Print from the website of the AMF
Published on November 24, 2016
As part of their marketing of investment solutions, more and more firms are offering their potential clients the option to perform simulations of their investments’ future performance. However, these instructional tools sometimes generate potentially misleading and/or overly optimistic information. The regulations that apply to the various firms capable of offering such services need to be clarified. Thus, the AMF is launching a public consultation on the topic ending 20 January 2017.
The Autorité des Marchés Financiers wants to help guide investment professionals operating in France, while also protecting investors' investments and ensuring they have access to reliable information. Consequently, it is taking a closer look at the performance simulators firms are offering to private investors prior to providing advisory or investment services.
The AMF has seen an increase in the use of tools that simulate future performance. These can be found online or through an investment advisor, may be offered by traditional or non-traditional investment firms, and are used to help market investment solutions such as financial instruments and discretionary management services.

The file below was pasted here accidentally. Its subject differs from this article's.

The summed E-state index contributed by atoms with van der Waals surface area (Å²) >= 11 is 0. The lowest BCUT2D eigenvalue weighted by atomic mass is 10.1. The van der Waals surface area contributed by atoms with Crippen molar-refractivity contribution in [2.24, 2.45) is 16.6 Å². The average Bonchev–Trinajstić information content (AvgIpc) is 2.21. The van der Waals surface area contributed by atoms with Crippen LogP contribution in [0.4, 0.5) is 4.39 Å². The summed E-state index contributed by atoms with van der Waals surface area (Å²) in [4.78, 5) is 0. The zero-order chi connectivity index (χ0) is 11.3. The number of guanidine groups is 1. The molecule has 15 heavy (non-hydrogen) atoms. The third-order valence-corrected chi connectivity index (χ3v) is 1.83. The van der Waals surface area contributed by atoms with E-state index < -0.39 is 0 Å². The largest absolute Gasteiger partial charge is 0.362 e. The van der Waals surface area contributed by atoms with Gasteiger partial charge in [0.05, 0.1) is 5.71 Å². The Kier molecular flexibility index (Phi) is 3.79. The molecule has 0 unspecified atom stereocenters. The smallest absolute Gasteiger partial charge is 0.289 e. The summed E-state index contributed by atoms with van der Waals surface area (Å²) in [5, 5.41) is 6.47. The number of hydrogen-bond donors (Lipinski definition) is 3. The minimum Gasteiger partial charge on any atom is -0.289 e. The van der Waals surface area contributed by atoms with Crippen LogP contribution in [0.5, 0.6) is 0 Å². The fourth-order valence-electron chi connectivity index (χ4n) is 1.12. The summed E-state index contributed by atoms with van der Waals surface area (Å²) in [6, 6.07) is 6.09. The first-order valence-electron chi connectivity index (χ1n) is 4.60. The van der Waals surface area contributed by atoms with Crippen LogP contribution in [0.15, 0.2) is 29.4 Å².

These tools are designed to let the potential investor to enter his or her financial information and perform certain simulations. More specifically, potential clients are invited to fill out standardised online questionnaires with information that typically includes the amount of their initial investment, their monthly contributions, their chosen risk profile, and the amount they hope to attain at the end of a given period of time. Based on how the algorithm is set up, the simulator then generates an estimated trajectory for the value of the client’s investment, with a range of possible scenarios from the most pessimistic to the most optimistic. These simulations are provided to clients prior to the performance of any advisory or investment services.
However, in some cases, the information these tools generate can be potentially misleading and/or overly optimistic. Furthermore, the regulations that apply to the various firms capable of offering such services need to be clarified. As a result, the AMF is launching a public consultation on the topic to study whether it would be suitable to adjust its policy and/or take stock of the best practices for designing and supplying these tools.
Contributions to the AMF’s public consultation must be received by 20 January 2017 at the following address: email@example.com.
About the AMF
The AMF is an independent public authority responsible for ensuring that savings invested in financial products are protected, providing investors with adequate information and supervising the orderly operation of markets. Visit our website www.amf-france.org.
AMF Communication Directorate - Sféfanie Duschenes - Tel : +33 (0)1 53 45 60 23 ou +33 (0)1 53 45 60 28